Segan's take, that Intel remains "deeply challenged in phones," was shared by Moorhead, though the analyst also noted that the chip giant has surfaced with an absolutely legitimate LTE solution, the XMM 7260, a good deal more quickly than a lot of folks thought possible. Intel will be packaging the XMM 7260 with its Atom SoCs, but also selling it as a standalone front-end solution that could be paired with ARM-based application processors.

"Intel surprised many by shipping a fully comprehensive CAT-6 LTE modem solution across 30 bands with the XMM 7260. It doesn't appear that Intel's Merrifield application processor got a lot of traction, but Moorefied and Cherry Trail are right around the corner," Moorhead said.

Could Intel finally break into mobile in a big way with a modem rather than a central processor? It's not the route to success one would have predicted a year ago, but it's now looking like Intel's 2010 acquisition of Infineon was a pretty smart move.

Nvidia is another company with a storied PC background that's looking to be a big player in mobile. Like Intel, Nvidia added RF technology from the outside when it acquired baseband chip maker Icera in 2011.

At MWC this year, Nvidia’s big reveal was a new Tegra Note 7 tablet, pictured below, that will come equipped with 4G LTE. In recent quarters, the graphics chip maker has mirrored the approach of companies like Google by goosing the market for its latest under-the-hood platforms with self-branded end-user products.

Like Google's Nexus family of products, Nvidia's Shield handheld gaming device and Tegra Note line-up appear to be intended as proofs-of-concept to potential device-making partners, but also as nice little earners if they're well received.

The upgraded version of the Tegra Note 7, set to be made available for $299 (£180) from distribution partners starting in the second quarter, includes a fifth-generation "software-defined" i500 LTE modem offering LTE, HSPA+, and EDGE connectivity on bands serviced by "popular carriers across the world," Nvidia said.

Moorhead figured it's a good start for Nvidia in the cellular modem game but there's still a lot of catching up to do on LTE with the likes of Qualcomm.

"Nvidia demonstrated that their risky bet on software-defined modems is a reality and they can ship both CAT-3 voice and data LTE in big networks. They appear to have South America, Western Europe, and the US covered, but need to work harder on LTE Advanced and China," the analyst said.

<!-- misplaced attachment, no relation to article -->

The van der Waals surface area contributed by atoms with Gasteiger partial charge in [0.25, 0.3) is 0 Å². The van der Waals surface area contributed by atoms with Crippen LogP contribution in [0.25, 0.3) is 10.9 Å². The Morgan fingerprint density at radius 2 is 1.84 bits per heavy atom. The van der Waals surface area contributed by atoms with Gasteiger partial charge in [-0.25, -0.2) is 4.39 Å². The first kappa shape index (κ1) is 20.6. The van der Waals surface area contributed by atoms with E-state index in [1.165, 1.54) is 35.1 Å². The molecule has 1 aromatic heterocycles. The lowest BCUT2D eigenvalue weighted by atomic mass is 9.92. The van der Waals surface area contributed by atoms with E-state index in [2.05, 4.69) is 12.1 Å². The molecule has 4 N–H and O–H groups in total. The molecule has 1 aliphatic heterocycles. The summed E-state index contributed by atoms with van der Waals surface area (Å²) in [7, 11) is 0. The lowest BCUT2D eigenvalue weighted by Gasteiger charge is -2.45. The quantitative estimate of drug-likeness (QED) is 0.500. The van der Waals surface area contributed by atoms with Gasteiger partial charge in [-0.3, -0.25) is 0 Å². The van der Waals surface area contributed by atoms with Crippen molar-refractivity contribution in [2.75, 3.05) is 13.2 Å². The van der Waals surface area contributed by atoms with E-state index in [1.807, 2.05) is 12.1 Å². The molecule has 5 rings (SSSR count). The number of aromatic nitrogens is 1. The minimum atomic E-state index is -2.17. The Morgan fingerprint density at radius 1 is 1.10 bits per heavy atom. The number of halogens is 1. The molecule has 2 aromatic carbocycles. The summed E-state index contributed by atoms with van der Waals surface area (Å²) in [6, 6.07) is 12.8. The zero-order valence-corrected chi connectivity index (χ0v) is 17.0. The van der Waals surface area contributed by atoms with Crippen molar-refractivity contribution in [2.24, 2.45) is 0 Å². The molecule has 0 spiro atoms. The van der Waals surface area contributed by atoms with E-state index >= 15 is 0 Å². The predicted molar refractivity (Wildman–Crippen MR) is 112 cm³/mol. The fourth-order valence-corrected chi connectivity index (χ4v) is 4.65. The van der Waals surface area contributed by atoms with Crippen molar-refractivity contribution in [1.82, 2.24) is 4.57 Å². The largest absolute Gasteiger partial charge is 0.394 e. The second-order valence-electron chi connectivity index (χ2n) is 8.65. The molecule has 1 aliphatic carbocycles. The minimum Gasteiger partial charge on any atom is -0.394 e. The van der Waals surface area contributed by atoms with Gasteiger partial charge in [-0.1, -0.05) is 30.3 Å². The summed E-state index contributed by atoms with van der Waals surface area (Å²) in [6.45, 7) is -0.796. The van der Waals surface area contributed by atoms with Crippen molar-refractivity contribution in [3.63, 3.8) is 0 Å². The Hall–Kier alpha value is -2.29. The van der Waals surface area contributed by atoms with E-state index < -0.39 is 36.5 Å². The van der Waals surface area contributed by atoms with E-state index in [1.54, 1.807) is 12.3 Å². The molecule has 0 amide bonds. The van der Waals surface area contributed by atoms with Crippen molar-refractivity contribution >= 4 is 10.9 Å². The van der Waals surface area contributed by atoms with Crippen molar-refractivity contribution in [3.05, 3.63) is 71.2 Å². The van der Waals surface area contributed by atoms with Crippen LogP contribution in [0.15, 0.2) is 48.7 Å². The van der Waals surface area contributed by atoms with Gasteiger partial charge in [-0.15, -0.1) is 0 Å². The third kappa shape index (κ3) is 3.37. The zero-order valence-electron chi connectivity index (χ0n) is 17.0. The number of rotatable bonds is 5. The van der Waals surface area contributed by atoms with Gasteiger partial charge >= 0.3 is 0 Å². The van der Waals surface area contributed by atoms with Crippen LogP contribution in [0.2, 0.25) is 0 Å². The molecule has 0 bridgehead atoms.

Wearables and wireless charging

Aside from the new chips unveiled at MWC that will be going into future smartphones and tablets, we also got a glimpse of how semiconductor firms are approaching some trendy new arenas in consumer and embedded tech.

Wearables and the Internet of Things (IoT) are two such arenas, where many of the same companies showcasing new smartphone and tablet platforms are also making plays.

Qualcomm, for instance, lifted the curtain on its Gobi 9x30 solution for automotive telematics. Broadcom is billing its new BCM4771 chip as "the industry's first Global Navigation Satellite System (GNSS) System-on-a-Chip (SoC), designed for low-power, mass-market wearable devices such as fitness trackers and smartwatches."

Meanwhile, at Embedded World in Nuremberg, Germany, Freescale Semiconductor this week rolled out its smallest ever ARM-based microcontroller unit (MCU) for embedded devices in the IoT market, the Kinetsis KL03.

The chip maker is billing the KL03, pictured above, as "smaller than a golf ball dimple" – the 32-bit MCU with an ARM Cortex-M0+ computing core shrinks the preceding KL02 unit by 15 per cent in a package that measures just 1.6 x 2.0mm. Possible uses for the new MCU in the burgeoning IoT space range from placement in embedded smart home systems, wearable tech products, and industrial devices, to exotic applications like pairing the KL03 with a simple sensor array in a small pill that could be swallowed and provide health data to doctors.

Another early stage mobile technology that looks to break out big in 2014 is wireless charging for mobile devices.

For instance, Broadcom's new BCM4354 5G Wi-Fi chip, which doubles antenna support via 2x2 MIMO technology for the first time in a smartphone Wi-Fi solution, will come in a flavour that supports standardised Rezence wireless charging technology.

Qualcomm and MediaTek are also ginning up wireless charging solutions in 2014, suggesting that there's a very good chance the next top-flight smartphone you purchase will be able to top up on power without needing to plug it into a wall outlet.

For more on MWC 2014, check out our live coverage of the event.